The adapter embodiment of FIGS. 4-7 departs from that of FIGS. 1-3 in the provision of a central stem 34 projecting upwardly and downwardly from the top wall 16 and having a plurality of, herein three internal axial ribs 35 projecting inwardly to a diameter slightly smaller than that of a smaller size tube 36, whereby to grip and support the same in the desired bottom-spaced position as shown, FIG. 5.

The adapter stem 34 is externally formed in its upwardly projecting part with a taper 37 proportioned to have expanded over it and so to seize to a larger size tube 38 as shown, FIG. 7. Thus in the stem fitted adapter embodiment of FIGS. 4-7 the invention cap is seen to universally fit to the different commercial sizes of tubing as well as to a variety of bottle sizes.

In the adapter forms thus far considered the invention cap is preferably formed of a low cost, light weight, moldable plastic material which is also gas sterilizable. A suitable plastic is polyethylene, in an appropriate formulation of which the adapter may be at once stiff in the top wall 16 and soft toward the bottom of the side wall 17. The adapter will thus deform sufiiciently to accommodate manufacturing tolerances either upon being pulled down outside ,as a sleeve or upon being pushed down inside as a stopper, and thereby adapt and conform to the relatively rigid glass bottle so as always to effect the desired tight sealing fit with the same. The design and construction and polyethylene or similar inexpensive formulation of the cap will be seen also to permit its mass production at a cost so low as to warrant its being discarded after but a single use, and so promoting the minimum handling and sterile preservation of equipment which is sought for in medical and hospital practice.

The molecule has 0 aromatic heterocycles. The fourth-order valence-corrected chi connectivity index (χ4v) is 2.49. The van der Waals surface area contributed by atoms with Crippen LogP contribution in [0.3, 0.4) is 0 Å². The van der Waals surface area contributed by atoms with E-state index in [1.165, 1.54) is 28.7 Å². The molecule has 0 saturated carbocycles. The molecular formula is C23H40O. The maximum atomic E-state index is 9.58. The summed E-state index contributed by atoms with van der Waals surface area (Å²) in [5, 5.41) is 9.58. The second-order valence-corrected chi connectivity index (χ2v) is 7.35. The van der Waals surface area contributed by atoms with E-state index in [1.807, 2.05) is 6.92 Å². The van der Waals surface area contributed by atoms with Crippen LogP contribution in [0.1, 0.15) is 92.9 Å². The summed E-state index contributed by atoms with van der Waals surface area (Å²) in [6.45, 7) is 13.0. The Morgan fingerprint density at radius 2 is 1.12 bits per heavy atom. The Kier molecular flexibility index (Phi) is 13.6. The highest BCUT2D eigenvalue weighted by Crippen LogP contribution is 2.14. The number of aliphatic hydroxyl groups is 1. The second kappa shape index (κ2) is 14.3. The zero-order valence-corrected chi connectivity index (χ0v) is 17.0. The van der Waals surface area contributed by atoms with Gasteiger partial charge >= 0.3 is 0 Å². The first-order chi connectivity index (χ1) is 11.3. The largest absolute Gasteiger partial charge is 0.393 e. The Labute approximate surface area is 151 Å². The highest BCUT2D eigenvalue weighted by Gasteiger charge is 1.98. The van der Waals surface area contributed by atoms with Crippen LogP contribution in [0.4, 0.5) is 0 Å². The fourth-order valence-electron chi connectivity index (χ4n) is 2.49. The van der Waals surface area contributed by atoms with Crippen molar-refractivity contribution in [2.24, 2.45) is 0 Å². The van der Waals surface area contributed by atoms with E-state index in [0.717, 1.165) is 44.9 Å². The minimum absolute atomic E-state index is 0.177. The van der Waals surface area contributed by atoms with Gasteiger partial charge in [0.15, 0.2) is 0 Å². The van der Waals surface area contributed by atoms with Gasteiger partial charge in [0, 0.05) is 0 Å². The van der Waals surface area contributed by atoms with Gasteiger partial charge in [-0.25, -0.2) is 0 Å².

The invention contemplates the application of the cap also as a stopper, and more, particularly as a universal closure for the several bottle types and sizes to which it has been shown to be applicable. Thus in the FIG. 8 form the cap has the similar side Wall construction as in the FIGS. 1-3 and FIGS. 4-7 forms, whereby it also is universally applicable to the several mentioned bottle types and sizes, but is provided with a solid top wall 16a 1 without vent or other openings. It will be apparent that in the stopper form of FIG. 8 the invention cap combines with the bottles to provide a completely closed sealed fluid storing system. It will be appreciated also that as a stopper the invention cap has wide application as a replacement cap for bottles used in the home, restaurant or office as well as in medical practice. For such general application the bottle cap may be of nylon or the like plastic selected for capacity to withstand steam sterilization, whereby it is reusable.